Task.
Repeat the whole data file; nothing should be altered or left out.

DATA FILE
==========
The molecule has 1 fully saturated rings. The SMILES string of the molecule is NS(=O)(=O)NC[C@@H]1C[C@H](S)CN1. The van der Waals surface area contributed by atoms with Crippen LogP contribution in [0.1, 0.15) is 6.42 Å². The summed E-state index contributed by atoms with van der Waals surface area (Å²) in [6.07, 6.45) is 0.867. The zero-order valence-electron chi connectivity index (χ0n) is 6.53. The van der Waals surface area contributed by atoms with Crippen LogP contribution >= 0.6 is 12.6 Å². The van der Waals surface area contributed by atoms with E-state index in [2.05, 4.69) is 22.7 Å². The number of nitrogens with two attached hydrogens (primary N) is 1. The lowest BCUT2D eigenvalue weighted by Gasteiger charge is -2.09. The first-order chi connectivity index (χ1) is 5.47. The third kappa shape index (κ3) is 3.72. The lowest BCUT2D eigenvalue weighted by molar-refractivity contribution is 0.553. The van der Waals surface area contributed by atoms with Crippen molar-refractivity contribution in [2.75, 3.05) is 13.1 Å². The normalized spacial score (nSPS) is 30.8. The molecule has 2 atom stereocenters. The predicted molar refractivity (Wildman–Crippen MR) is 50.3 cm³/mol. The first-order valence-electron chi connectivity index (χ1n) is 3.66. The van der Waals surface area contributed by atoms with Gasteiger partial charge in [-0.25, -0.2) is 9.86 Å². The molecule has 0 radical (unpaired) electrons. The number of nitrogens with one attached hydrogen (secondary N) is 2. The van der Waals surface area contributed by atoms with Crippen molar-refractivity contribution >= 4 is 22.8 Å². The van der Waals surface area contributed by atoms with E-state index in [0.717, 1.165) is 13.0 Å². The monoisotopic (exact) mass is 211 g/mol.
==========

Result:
The molecule has 1 fully saturated rings. The SMILES string of the molecule is NS(=O)(=O)NC[C@@H]1C[C@H](S)CN1. The van der Waals surface area contributed by atoms with Crippen LogP contribution in [0.1, 0.15) is 6.42 Å². The summed E-state index contributed by atoms with van der Waals surface area (Å²) in [6.07, 6.45) is 0.867. The zero-order valence-electron chi connectivity index (χ0n) is 6.53. The van der Waals surface area contributed by atoms with Crippen LogP contribution >= 0.6 is 12.6 Å². The van der Waals surface area contributed by atoms with E-state index in [2.05, 4.69) is 22.7 Å². The number of nitrogens with two attached hydrogens (primary N) is 1. The lowest BCUT2D eigenvalue weighted by Gasteiger charge is -2.09. The first-order chi connectivity index (χ1) is 5.47. The third kappa shape index (κ3) is 3.72. The lowest BCUT2D eigenvalue weighted by molar-refractivity contribution is 0.553. The van der Waals surface area contributed by atoms with Crippen molar-refractivity contribution in [2.75, 3.05) is 13.1 Å². The normalized spacial score (nSPS) is 30.8. The molecule has 2 atom stereocenters. The predicted molar refractivity (Wildman–Crippen MR) is 50.3 cm³/mol. The first-order valence-electron chi connectivity index (χ1n) is 3.66. The van der Waals surface area contributed by atoms with Gasteiger partial charge in [-0.25, -0.2) is 9.86 Å². The molecule has 0 radical (unpaired) electrons. The number of nitrogens with one attached hydrogen (secondary N) is 2. The van der Waals surface area contributed by atoms with Crippen molar-refractivity contribution >= 4 is 22.8 Å². The van der Waals surface area contributed by atoms with E-state index in [0.717, 1.165) is 13.0 Å². The monoisotopic (exact) mass is 211 g/mol.